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definition of melody


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#1 zwhe

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Posted 30 May 2019 - 11:19

Here's a question I was asked by a pupil this morning:

Is there a definition of melody that does not rely on an individual's perception of what they are hearing? What makes one group of notes a melody while another isn't?

 

Any thoughts? I couldn't come up with a satisfactory answer!


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#2 BadStrad

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Posted 30 May 2019 - 15:11

Two simple-ish definitions:-

 

It's the principal's part in harmonised music.

 

A series of pitched sounds in succession with or without a rhythmic element.

 

For a bit more discussion, you might find the transcription of this lecture by Bernstein interesting.

 

https://leonardberns.../what-is-melody


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#3 elemimele

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Posted 30 May 2019 - 15:34

Ans. 1: As a human, if I can remember it, and whistle it a day later, it's probably a tune rather than random notes.

 

Ans. 2: Can I rephrase your question: "write an algorithm that doesn't rely on machine-learning of a pattern (because otherwise we still have to identify what the pattern is that the machine has learnt) that can distinguish between famous tunes derived from the musical literature, and random sequences of notes made up by a computer." My algorithm would look at:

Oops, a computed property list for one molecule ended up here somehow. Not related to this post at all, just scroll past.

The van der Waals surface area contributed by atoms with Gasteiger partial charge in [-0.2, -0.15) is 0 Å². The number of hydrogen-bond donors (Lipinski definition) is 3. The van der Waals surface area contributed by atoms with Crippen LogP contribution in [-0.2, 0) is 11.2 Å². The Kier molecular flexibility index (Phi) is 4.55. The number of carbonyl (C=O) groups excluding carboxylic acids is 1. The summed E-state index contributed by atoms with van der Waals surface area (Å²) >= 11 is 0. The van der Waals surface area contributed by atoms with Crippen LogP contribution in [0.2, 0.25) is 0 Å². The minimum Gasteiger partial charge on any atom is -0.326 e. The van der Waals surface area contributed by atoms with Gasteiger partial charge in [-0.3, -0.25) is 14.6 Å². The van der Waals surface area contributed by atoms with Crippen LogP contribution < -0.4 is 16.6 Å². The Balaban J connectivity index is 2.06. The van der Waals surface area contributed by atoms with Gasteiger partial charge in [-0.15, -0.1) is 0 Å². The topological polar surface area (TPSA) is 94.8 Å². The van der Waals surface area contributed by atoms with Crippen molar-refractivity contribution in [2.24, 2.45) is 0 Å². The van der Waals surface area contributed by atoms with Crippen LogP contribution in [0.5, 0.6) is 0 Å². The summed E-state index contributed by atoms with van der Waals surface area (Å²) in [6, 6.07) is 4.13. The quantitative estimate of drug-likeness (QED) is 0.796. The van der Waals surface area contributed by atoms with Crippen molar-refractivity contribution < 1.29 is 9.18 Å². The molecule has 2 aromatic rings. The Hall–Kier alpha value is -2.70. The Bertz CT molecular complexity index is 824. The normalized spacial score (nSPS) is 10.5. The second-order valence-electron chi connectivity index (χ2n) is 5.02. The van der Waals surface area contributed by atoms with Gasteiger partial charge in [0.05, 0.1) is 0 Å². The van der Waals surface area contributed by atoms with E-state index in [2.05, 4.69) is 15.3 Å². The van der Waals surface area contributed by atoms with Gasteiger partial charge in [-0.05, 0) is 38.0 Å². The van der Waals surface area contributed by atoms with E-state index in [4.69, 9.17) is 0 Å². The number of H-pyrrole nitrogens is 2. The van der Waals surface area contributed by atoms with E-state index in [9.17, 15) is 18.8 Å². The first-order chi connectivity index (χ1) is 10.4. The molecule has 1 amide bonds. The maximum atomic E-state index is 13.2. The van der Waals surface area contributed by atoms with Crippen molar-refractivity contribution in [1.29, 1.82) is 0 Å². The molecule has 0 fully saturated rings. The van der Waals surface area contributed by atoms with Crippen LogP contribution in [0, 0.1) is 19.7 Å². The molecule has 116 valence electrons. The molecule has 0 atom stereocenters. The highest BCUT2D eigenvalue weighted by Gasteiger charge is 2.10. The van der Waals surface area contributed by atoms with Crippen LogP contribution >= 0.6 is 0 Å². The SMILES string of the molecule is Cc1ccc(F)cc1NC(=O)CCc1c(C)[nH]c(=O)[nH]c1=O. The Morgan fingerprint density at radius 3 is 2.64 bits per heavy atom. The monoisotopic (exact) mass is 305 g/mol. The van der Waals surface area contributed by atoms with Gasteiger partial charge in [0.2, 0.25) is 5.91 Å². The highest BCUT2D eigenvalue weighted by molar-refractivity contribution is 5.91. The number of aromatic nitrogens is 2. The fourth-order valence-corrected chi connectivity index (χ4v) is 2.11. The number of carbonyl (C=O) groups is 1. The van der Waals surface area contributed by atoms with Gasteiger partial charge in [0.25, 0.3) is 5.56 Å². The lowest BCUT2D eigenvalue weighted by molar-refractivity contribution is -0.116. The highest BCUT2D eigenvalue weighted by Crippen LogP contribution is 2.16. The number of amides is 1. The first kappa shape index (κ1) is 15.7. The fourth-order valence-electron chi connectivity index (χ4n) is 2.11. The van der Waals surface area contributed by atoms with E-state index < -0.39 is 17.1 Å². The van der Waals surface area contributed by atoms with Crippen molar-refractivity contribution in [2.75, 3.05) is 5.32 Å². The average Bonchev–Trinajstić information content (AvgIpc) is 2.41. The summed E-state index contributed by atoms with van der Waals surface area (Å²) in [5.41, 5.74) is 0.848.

(i) do the notes follow some rhythmical pattern (for example, if it ends after 64 crotchets, was there something long around crotchet numbers 31 and 32? Most real tunes break down into shorter fragments that are often fractions of the whole; tunes feel odd if they stop short, or go on a bar too long)

(ii) if I take a reasonable run of adjacent notes, do they belong to a known scale?

(iii) do the notes follow repeated patterns, either in rhythm or pitch (or both), possibly with the repeats transposed to a different pitch, or inverted?

(iv) are the notes generally either progressing step-wise or jumping by sensible intervals?

 

This list of features isn't original; it's really just the list of things that are recommended in theory books when you're expected to compose a tune on a given bass part, or related tasks. I think the people who write those theory books show good common sense.